Foreign Trade Issues in California’s Economic Growth

Introduction

Global trade is definitely of utmost significance to any country’s economy let alone that of California. Estimates point out that California exports, as a share of all goods and services produced and exported from the USA have decreased from 11.4% in 2009 to11.2% in 2010. This translates to a total decline in from 144,806 Million dollars in 2008 to 143,269 Million during the year 2010. In addition, trade through California’s ports has dropped dramatically during the last few years.

High-technology sectors such as aircrafts, computers, instruments and electronics represent more than 70% of all products exported by California producers. Processed foods together with agricultural products take the second place with about 10% share. Foreign trade is also fundamental to some of California’s main service sectors, like the film industry and tourism. Very scanty data is reported on the state’s imports but the overall U.S.A data indicates that California’s import record spans widely from computer and electronic hardware to textiles.

This research paper analyses the different causes and effects of foreign trade on California’s economy. Conceptually, it is expected that declining exports would hurt California’s economy since trade exports generally increase the output and employment in the manufacturing industries. The paper also investigates beyond the direct effects (such as job creation) and focuses on some collateral effects such as indirect consequences of foreign trade in sectors like the computer and food processing industries.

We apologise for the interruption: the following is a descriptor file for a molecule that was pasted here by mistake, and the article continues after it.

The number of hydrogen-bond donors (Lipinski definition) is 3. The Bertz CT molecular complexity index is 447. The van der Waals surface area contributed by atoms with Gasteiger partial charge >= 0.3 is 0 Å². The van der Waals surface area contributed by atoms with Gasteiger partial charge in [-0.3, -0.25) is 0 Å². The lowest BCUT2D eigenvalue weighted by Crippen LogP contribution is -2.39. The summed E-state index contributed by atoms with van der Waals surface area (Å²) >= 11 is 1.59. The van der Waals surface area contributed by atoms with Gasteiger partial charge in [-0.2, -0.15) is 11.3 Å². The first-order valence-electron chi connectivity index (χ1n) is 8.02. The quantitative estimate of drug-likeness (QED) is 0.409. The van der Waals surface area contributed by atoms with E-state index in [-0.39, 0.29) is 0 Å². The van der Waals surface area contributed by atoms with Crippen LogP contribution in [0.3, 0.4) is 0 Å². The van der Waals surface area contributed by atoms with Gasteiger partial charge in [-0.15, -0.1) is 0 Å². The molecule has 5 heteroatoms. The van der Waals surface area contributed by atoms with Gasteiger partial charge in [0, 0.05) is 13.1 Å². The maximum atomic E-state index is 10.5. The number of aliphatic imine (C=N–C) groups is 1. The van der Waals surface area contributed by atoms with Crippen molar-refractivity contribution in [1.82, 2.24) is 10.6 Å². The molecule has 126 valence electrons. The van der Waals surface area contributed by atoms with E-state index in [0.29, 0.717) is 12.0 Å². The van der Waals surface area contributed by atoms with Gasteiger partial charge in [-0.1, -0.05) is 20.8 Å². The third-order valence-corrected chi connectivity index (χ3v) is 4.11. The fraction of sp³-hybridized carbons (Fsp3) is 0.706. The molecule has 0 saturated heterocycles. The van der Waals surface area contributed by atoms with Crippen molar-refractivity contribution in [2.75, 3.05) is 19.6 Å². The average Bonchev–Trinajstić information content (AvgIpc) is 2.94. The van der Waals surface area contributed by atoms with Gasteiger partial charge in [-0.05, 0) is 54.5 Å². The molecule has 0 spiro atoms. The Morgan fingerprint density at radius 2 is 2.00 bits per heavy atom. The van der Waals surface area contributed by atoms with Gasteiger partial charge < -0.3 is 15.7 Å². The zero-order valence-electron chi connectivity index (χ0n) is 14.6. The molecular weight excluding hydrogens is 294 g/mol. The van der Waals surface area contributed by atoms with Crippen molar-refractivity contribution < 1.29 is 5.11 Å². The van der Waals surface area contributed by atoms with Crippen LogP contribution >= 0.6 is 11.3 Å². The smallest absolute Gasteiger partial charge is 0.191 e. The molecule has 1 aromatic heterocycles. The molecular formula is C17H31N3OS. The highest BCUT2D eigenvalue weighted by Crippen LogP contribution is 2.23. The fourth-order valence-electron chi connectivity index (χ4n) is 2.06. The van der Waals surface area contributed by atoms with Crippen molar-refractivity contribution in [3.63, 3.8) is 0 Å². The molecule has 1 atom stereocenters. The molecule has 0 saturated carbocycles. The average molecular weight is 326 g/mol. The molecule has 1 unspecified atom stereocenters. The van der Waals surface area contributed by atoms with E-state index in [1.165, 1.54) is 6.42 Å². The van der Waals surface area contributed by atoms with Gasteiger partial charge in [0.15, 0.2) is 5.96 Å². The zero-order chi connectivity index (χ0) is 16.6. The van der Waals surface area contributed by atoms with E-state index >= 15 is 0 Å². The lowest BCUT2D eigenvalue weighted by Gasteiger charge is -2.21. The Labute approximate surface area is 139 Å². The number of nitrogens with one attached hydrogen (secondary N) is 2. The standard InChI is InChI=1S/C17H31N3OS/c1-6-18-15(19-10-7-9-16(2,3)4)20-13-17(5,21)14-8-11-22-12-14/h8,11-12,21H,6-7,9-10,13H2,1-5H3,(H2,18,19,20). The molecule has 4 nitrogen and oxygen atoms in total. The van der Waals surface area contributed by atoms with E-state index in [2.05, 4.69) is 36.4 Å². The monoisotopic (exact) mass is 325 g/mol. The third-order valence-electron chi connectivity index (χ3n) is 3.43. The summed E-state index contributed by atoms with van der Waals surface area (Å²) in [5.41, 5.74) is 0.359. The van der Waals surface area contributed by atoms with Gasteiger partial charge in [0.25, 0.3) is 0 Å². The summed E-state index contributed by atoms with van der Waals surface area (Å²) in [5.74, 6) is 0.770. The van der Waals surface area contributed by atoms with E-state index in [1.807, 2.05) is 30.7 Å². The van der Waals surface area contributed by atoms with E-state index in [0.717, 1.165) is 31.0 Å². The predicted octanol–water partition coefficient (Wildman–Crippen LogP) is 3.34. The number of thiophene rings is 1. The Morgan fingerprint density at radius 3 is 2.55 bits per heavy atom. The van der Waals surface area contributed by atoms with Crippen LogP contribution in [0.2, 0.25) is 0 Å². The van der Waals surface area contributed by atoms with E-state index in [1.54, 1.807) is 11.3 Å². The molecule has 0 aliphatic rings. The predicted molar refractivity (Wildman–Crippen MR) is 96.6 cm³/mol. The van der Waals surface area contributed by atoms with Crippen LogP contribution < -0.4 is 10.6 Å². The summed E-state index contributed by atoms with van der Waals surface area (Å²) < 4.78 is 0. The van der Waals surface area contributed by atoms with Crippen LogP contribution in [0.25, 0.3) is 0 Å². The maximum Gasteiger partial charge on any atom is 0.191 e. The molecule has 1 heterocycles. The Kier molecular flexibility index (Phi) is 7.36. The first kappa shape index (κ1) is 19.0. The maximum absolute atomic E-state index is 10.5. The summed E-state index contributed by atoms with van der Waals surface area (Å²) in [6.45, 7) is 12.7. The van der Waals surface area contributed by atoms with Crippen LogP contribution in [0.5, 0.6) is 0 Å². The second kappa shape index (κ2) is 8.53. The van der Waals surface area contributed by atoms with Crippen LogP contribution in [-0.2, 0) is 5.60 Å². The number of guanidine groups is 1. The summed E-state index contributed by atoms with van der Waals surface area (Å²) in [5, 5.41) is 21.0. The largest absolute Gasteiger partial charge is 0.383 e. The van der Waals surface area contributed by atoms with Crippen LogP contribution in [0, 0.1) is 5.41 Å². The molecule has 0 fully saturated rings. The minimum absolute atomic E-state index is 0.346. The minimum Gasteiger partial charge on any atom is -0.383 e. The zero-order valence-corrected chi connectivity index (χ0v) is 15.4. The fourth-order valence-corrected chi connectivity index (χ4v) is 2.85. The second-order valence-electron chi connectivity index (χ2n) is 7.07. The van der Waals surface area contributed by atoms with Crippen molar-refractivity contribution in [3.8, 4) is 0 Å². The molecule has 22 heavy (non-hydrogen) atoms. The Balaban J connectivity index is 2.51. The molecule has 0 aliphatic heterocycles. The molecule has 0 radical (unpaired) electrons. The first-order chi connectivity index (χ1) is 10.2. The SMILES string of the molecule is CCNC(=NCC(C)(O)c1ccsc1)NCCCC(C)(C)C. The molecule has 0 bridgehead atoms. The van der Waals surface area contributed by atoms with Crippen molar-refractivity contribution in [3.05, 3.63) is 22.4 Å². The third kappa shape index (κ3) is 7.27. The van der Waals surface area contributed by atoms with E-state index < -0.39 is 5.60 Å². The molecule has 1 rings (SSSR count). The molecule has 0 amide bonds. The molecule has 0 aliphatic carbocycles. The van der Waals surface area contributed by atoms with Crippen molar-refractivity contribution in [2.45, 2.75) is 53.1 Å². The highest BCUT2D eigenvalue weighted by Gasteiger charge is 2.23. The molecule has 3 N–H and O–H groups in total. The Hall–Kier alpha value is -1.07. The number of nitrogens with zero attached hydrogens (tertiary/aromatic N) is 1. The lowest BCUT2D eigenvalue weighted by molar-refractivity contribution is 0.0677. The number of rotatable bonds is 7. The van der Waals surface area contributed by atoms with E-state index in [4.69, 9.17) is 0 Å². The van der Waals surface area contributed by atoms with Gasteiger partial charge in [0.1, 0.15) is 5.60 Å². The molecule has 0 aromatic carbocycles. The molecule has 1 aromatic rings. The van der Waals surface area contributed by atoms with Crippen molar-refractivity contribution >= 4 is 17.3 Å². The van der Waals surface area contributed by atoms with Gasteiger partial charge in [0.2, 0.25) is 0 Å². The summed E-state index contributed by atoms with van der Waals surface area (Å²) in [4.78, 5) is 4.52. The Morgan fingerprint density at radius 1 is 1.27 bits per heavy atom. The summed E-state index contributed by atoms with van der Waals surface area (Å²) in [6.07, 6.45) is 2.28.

Problem Statement

Foreign trade plays a very crucial role in the U.S. economic welfare, and an even greater role in California’s state economy. The state government employs quite a number of trade-related programs aimed at the betterment of California’s economy. Moreover, there are state policies in place that should safeguard the improvement or rather the rise in international trade.

However, foreign trade especially exports from major California ports is lately on the decline. The state policy makers have overlooked some crucial emerging trends and have failed to develop a more impregnable vision of how to tackle the more dynamic and changing needs brought into existence by the growth in globalization while addressing other challenges confronting the state’s economy. This research probes in detail the issues of the decline in the expansion of foreign trade at the output (all goods and services) level and the resulting employment implications in California. It is based on a common understanding of the complexities emanating from rapid globalization and seeks to address several common misinterpretations.

Objectives

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